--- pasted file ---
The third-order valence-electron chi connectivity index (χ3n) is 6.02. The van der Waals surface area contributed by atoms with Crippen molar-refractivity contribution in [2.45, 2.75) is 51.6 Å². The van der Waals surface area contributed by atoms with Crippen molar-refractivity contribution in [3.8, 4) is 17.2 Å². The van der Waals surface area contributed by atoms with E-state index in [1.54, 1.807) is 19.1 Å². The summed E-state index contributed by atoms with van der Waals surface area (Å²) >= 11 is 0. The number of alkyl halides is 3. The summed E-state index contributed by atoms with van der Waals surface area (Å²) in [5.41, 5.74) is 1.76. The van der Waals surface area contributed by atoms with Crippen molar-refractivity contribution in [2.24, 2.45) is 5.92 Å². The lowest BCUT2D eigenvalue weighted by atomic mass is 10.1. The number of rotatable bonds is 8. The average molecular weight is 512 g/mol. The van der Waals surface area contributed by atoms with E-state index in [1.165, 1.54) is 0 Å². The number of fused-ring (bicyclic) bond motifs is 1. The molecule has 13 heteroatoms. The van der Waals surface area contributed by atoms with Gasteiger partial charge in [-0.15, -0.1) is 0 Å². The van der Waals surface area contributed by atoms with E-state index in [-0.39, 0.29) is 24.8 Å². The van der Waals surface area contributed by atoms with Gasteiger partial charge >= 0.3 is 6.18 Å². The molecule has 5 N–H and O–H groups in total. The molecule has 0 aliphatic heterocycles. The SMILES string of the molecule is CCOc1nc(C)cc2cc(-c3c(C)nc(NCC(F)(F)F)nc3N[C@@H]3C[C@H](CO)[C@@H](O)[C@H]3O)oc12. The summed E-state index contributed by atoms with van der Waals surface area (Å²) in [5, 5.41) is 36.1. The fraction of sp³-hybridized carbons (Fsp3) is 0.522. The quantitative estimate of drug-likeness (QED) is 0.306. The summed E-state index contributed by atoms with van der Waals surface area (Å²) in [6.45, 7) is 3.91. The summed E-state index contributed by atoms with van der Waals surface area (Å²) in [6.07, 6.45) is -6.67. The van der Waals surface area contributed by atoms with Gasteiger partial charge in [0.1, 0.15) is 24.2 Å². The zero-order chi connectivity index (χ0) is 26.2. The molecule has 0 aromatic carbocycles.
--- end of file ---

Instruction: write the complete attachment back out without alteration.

The third-order valence-electron chi connectivity index (χ3n) is 6.02. The van der Waals surface area contributed by atoms with Crippen molar-refractivity contribution in [2.45, 2.75) is 51.6 Å². The van der Waals surface area contributed by atoms with Crippen molar-refractivity contribution in [3.8, 4) is 17.2 Å². The van der Waals surface area contributed by atoms with E-state index in [1.54, 1.807) is 19.1 Å². The summed E-state index contributed by atoms with van der Waals surface area (Å²) >= 11 is 0. The number of alkyl halides is 3. The summed E-state index contributed by atoms with van der Waals surface area (Å²) in [5.41, 5.74) is 1.76. The van der Waals surface area contributed by atoms with Crippen molar-refractivity contribution in [2.24, 2.45) is 5.92 Å². The lowest BCUT2D eigenvalue weighted by atomic mass is 10.1. The number of rotatable bonds is 8. The average molecular weight is 512 g/mol. The van der Waals surface area contributed by atoms with E-state index in [1.165, 1.54) is 0 Å². The number of fused-ring (bicyclic) bond motifs is 1. The molecule has 13 heteroatoms. The van der Waals surface area contributed by atoms with Gasteiger partial charge in [-0.15, -0.1) is 0 Å². The van der Waals surface area contributed by atoms with E-state index in [-0.39, 0.29) is 24.8 Å². The van der Waals surface area contributed by atoms with Gasteiger partial charge >= 0.3 is 6.18 Å². The molecule has 5 N–H and O–H groups in total. The molecule has 0 aliphatic heterocycles. The SMILES string of the molecule is CCOc1nc(C)cc2cc(-c3c(C)nc(NCC(F)(F)F)nc3N[C@@H]3C[C@H](CO)[C@@H](O)[C@H]3O)oc12. The summed E-state index contributed by atoms with van der Waals surface area (Å²) in [5, 5.41) is 36.1. The fraction of sp³-hybridized carbons (Fsp3) is 0.522. The quantitative estimate of drug-likeness (QED) is 0.306. The summed E-state index contributed by atoms with van der Waals surface area (Å²) in [6.45, 7) is 3.91. The summed E-state index contributed by atoms with van der Waals surface area (Å²) in [6.07, 6.45) is -6.67. The van der Waals surface area contributed by atoms with Gasteiger partial charge in [0.1, 0.15) is 24.2 Å². The zero-order chi connectivity index (χ0) is 26.2. The molecule has 0 aromatic carbocycles.